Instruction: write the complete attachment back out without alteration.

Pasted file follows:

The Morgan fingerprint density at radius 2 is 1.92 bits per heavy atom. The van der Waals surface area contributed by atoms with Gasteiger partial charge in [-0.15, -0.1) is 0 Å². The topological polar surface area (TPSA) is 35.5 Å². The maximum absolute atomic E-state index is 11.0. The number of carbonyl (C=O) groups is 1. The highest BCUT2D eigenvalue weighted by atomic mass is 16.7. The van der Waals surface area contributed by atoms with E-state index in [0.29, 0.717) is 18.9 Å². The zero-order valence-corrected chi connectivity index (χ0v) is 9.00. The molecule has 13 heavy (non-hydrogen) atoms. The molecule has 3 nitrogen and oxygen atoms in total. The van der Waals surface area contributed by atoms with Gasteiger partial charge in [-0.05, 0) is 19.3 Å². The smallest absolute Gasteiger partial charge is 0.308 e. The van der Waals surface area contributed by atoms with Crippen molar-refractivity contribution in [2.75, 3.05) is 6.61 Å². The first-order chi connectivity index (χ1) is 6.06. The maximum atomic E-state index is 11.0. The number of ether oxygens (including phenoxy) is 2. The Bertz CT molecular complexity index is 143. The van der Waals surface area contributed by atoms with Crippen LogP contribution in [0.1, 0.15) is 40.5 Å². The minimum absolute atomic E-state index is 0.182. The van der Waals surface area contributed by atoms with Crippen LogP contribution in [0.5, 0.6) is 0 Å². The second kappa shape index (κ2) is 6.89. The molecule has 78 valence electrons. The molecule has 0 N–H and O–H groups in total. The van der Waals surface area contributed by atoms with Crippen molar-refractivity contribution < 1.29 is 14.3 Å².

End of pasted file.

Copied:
The Morgan fingerprint density at radius 2 is 1.92 bits per heavy atom. The van der Waals surface area contributed by atoms with Gasteiger partial charge in [-0.15, -0.1) is 0 Å². The topological polar surface area (TPSA) is 35.5 Å². The maximum absolute atomic E-state index is 11.0. The number of carbonyl (C=O) groups is 1. The highest BCUT2D eigenvalue weighted by atomic mass is 16.7. The van der Waals surface area contributed by atoms with E-state index in [0.29, 0.717) is 18.9 Å². The zero-order valence-corrected chi connectivity index (χ0v) is 9.00. The molecule has 13 heavy (non-hydrogen) atoms. The molecule has 3 nitrogen and oxygen atoms in total. The van der Waals surface area contributed by atoms with Gasteiger partial charge in [-0.05, 0) is 19.3 Å². The smallest absolute Gasteiger partial charge is 0.308 e. The van der Waals surface area contributed by atoms with Crippen molar-refractivity contribution in [2.75, 3.05) is 6.61 Å². The first-order chi connectivity index (χ1) is 6.06. The maximum atomic E-state index is 11.0. The number of ether oxygens (including phenoxy) is 2. The Bertz CT molecular complexity index is 143. The van der Waals surface area contributed by atoms with Crippen LogP contribution in [0.1, 0.15) is 40.5 Å². The minimum absolute atomic E-state index is 0.182. The van der Waals surface area contributed by atoms with Crippen LogP contribution in [0.5, 0.6) is 0 Å². The second kappa shape index (κ2) is 6.89. The molecule has 78 valence electrons. The molecule has 0 N–H and O–H groups in total. The van der Waals surface area contributed by atoms with Crippen molar-refractivity contribution < 1.29 is 14.3 Å².